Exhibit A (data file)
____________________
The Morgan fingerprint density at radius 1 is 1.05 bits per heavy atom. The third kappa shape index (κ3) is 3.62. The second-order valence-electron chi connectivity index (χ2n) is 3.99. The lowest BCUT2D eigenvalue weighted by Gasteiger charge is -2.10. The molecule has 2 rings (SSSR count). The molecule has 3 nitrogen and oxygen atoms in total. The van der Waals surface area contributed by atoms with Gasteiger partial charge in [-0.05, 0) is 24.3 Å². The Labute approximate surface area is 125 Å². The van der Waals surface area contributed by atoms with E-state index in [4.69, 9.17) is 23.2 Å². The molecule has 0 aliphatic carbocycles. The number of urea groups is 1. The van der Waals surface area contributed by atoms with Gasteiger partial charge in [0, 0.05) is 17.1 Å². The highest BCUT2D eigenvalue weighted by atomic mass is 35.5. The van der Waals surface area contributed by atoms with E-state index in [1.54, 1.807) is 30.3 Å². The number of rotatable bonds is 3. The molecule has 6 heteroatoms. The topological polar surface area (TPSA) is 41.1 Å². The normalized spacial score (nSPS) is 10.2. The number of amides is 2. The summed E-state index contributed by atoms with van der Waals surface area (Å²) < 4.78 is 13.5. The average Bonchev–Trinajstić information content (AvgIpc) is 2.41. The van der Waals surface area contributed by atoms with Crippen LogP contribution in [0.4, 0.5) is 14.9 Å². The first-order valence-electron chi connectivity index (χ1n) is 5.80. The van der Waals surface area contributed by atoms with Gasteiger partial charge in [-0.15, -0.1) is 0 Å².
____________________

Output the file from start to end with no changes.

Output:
The Morgan fingerprint density at radius 1 is 1.05 bits per heavy atom. The third kappa shape index (κ3) is 3.62. The second-order valence-electron chi connectivity index (χ2n) is 3.99. The lowest BCUT2D eigenvalue weighted by Gasteiger charge is -2.10. The molecule has 2 rings (SSSR count). The molecule has 3 nitrogen and oxygen atoms in total. The van der Waals surface area contributed by atoms with Gasteiger partial charge in [-0.05, 0) is 24.3 Å². The Labute approximate surface area is 125 Å². The van der Waals surface area contributed by atoms with E-state index in [4.69, 9.17) is 23.2 Å². The molecule has 0 aliphatic carbocycles. The number of urea groups is 1. The van der Waals surface area contributed by atoms with Gasteiger partial charge in [0, 0.05) is 17.1 Å². The highest BCUT2D eigenvalue weighted by atomic mass is 35.5. The van der Waals surface area contributed by atoms with E-state index in [1.54, 1.807) is 30.3 Å². The number of rotatable bonds is 3. The molecule has 6 heteroatoms. The topological polar surface area (TPSA) is 41.1 Å². The normalized spacial score (nSPS) is 10.2. The number of amides is 2. The summed E-state index contributed by atoms with van der Waals surface area (Å²) < 4.78 is 13.5. The average Bonchev–Trinajstić information content (AvgIpc) is 2.41. The van der Waals surface area contributed by atoms with Crippen LogP contribution in [0.4, 0.5) is 14.9 Å². The first-order valence-electron chi connectivity index (χ1n) is 5.80. The van der Waals surface area contributed by atoms with Gasteiger partial charge in [-0.15, -0.1) is 0 Å².